# Enhanced Cost-Effectiveness Analysis using EHR Data for Real-World Value

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This talk is part of the ResearchX session Opportunities to use EHR-derived RWE to inform HTA decision-making.

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## Transcript

**Akshay Swaminathan:**

Hi everyone. My name is Akshay Swaminathan. I'm a data scientist and researcher specializing in real-world clinical and genomic data. Very excited to share the results of this proof of concept project demonstrating how real-world data can be used to enhance traditional approaches to cost-effectiveness analysis.

When evaluating new therapies, initial health technology assessments typically rely on data from clinical trials, but as these therapies become more widely used in clinical practice, new evidence in the form of real-world data emerges and this evidence can be used to supplement findings from initial HTAs. Now real-world data has several advantages compared to data from clinical trials. It's often more relevant because it's coming directly from routine clinical practice. It's often more representative of the broader patient population and real-world data also often has larger sample sizes and longer follow-up times compared to clinical trial data. Given these advantages, we were interested to see if we use real-world data instead of clinical trial data for cost-effectiveness analysis, how would this change the results?

**Akshay Swaminathan:**

We replicated a cost effectiveness analysis of non-small cell lung cancer immunotherapies initially developed by the Institute for Clinical and Economic Review and instead of using network meta analysis of clinical trials to derive hazard ratio and survival times, we'll call this the traditional approach. Instead, we derive these quantities using a real-world data cohort of patients with non-small cell lung cancer. How did we use EHR data to select a cohort of patients taking these therapies of interest?

In the next slide you'll see how we started with patients in Flatiron's non-small cell lung cancer dataset and we applied selection criteria to arrive at cohorts of patients who are eligible to take the therapies of interest according to their drug label indication. We arrived at three immunotherapy cohorts, atezolizumab, pembrolizumab and nivolumab and the chemotherapy docetaxel cohort, which was the comparator, and I want to point out here that we were able to use biomarker data captured in the EHR to apply criteria such as selecting for patients with no EGFR mutations and patients who were PD-L1 positive. After selecting these patients, we were interested to see how different are these real-world patients compared to the patients in the original clinical trials.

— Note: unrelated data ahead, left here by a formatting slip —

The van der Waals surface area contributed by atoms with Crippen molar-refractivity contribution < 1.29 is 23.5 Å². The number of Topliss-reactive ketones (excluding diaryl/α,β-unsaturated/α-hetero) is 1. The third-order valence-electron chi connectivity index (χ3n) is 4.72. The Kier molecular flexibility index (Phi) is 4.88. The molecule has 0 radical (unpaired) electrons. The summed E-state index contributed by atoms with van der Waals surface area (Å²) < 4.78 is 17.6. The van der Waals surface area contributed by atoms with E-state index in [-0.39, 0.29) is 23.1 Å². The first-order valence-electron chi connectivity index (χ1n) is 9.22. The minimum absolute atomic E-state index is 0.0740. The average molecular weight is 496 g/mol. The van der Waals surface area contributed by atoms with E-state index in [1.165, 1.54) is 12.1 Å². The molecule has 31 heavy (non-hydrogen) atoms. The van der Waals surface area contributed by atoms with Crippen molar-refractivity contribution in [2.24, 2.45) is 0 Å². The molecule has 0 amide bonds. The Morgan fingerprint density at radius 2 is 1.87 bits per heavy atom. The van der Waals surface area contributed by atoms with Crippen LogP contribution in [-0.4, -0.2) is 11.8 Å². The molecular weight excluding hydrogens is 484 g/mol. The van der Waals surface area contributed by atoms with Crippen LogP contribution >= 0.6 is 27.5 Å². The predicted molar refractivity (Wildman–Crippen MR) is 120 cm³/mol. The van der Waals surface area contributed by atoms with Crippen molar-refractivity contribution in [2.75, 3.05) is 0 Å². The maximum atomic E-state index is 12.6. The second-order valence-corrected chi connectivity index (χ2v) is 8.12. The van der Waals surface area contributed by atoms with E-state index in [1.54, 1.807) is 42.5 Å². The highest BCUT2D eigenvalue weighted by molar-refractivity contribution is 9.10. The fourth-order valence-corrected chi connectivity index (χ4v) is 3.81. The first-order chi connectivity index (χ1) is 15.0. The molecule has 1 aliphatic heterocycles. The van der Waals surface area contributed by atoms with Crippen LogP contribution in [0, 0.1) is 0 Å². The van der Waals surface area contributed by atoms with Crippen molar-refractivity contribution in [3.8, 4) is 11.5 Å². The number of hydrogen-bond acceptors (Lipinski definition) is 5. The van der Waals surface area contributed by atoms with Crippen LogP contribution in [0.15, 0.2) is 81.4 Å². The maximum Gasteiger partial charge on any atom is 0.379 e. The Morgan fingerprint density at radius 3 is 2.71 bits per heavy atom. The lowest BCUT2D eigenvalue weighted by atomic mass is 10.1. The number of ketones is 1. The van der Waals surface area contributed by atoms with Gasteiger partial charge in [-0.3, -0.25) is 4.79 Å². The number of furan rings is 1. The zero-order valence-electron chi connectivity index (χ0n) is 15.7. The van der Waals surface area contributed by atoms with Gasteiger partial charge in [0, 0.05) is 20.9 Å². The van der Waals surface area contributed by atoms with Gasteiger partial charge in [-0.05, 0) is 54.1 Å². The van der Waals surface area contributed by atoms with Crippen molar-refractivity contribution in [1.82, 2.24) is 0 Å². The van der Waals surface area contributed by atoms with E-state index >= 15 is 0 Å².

On this next slide you'll see where we compare the demographic and clinical characteristics between patients in our real-world cohort, shown in the blue bars, with the patients enrolled in the original clinical trials shown in the green bars. The trials we're referring to here are POPLAR for atezolizumab, CheckMate 017 for nivolumab and KEYNOTE-010 for pembrolizuamb. Now, in terms of demographics, we saw that the real-world cohorts were broadly more representative of the overall non-small cell lung cancer patient population, with over 45% female patients across the board and over 20% non-white patients across the board. In terms of followup time, the real-world cohorts had anywhere from five to 10 months greater follow-up time compared to the clinical trials and follow-up time we're defining as time from diagnosis to last clinical activity date. Sample size varied. In the atezolizumab and pembrolizumab cohorts, the original trial populations had greater sample size, but in the nivolumab cohort, the real-world cohort had over 1500 more patients than the original clinical trial.